Having spectacularly failed with attempts at damage limitation in the wake of a tone-deaf promotional campaign, Dolce & Gabbana continues to be the subject of online ire in China. In case you’ve somehow missed the furore, here’s how things kicked off:
Dolce & Gabbana Sparks Cries of Racism with Controversial Ad Campaign
As the story snowballed, the Shanghai show the ads were supposed to be promoting was promptly cancelled, models involved took to social media to distance themselves, and D&G issued a non-apology:
That was all yesterday. Today (China time), Stefano Gabbana reposted this to his Instagram stories (a platform technically blocked in China):
The old “we cant be racist, some of our best models are Asian” argument
But it’s going to take more than reposting someone’s Instagram story to quieten down this particular storm. As commentators have speculated just how much impact this affair will have on D&G sales in China, it’s emerged that a number of major Chinese retailers have removed the brand’s products from their online shelves:
Meanwhile Weibo users are falling over themselves to slam the brand, though some have taken to lampooning the “outrage” by criticizing unrelated companies such as ice cream chain Dairy Queen (aka DQ) and cosmetics conglomerate Procter & Gamble (P&G), in echoes of a phenomenon known as 躺枪 tangqiang (getting shot while lying down) in Chinese internet slang. DQ for its part has run with the joke:
Dairy Queen on Weibo: “To be clear, we have no plans to undertake a catwalk show. But you can eat delicious ice cream until your bellies are fat”
Whether it’s faux or genuine outrage you’re after, Weibo currently has plenty of fodder, with several of the platform’s “hot search” terms related to the scandal (including one slightly odd tangent about how Ariana Grande has stopped following D&G on her social media accounts; perhaps she needs some good China press after her manager’s Kris Wu comments).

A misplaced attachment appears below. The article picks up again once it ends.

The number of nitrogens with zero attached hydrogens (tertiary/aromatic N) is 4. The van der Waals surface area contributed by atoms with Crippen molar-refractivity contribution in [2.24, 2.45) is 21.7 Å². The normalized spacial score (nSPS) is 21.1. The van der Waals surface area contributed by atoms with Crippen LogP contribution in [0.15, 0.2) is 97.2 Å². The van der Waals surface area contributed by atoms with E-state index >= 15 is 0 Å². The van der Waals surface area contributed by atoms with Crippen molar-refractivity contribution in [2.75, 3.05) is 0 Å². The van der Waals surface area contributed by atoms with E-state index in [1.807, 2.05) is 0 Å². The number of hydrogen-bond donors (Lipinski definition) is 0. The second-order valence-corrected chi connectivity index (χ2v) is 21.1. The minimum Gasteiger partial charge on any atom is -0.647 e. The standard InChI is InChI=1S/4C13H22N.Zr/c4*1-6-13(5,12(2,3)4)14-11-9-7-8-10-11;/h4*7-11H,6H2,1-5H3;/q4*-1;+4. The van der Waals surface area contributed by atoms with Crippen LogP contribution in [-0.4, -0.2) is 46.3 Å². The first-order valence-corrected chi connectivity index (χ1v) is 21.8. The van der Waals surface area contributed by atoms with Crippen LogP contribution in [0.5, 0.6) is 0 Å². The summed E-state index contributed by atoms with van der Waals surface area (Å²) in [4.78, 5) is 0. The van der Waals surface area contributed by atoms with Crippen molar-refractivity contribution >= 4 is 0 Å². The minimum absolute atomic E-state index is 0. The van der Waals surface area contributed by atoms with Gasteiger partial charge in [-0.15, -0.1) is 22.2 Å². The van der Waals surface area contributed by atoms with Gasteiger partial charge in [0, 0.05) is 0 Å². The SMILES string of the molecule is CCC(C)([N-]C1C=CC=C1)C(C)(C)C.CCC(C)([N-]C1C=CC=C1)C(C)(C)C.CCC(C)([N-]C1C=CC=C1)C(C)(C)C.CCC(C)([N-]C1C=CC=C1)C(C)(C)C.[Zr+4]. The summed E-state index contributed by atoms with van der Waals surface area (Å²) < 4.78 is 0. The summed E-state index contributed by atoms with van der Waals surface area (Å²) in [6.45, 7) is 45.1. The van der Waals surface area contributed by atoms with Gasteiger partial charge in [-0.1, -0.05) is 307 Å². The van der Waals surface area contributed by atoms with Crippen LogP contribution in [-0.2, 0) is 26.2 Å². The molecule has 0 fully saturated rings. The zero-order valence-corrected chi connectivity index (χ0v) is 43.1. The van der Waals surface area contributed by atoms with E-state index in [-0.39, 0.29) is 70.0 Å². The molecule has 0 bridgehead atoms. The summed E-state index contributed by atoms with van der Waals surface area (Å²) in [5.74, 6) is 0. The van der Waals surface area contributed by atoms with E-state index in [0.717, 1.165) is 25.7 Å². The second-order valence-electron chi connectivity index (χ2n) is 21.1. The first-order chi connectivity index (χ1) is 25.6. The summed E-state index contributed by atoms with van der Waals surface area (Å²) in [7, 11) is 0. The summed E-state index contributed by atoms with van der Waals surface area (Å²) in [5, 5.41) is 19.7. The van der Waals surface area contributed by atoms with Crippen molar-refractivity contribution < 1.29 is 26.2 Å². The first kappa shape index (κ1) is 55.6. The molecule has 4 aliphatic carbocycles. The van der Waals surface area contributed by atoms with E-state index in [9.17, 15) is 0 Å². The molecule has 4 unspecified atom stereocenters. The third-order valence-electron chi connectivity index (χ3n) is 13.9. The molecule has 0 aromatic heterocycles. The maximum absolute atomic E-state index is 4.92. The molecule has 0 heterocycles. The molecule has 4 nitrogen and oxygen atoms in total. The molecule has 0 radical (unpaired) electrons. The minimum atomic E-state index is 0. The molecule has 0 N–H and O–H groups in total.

Even more bizarrely, possibly the most on-point bit of trolling/opportunism has come from State broadcaster CCTV. That’s not a name traditionally associated with enlightened views on racism, but in this case they were quick to take to social media with a short film entitled “Do you really understand chopsticks?”
Update: The ripostes are coming thick and fast now, but a couple of the more notable ones include still-shunned rapper PG One’s track ‘Not Me’:
And of course, there’s a mini-diss track from red rap crew CD Rev (who you might remember were quick to weigh in on the Swedish hotel debacle). You can listen to the group sound off on D&G here.
Update, Friday 23 November: D&G have finally, finally issued a proper apology, in which the founders also profess their love for China and Chinese culture:
The founders of the Italian fashion brand D&G issue the apology statement video. pic.twitter.com/dIYYVYKvO9— China Daily (@ChinaDaily) November 23, 2018
The founders of the Italian fashion brand D&G issue the apology statement video. pic.twitter.com/dIYYVYKvO9
— China Daily (@ChinaDaily) November 23, 2018
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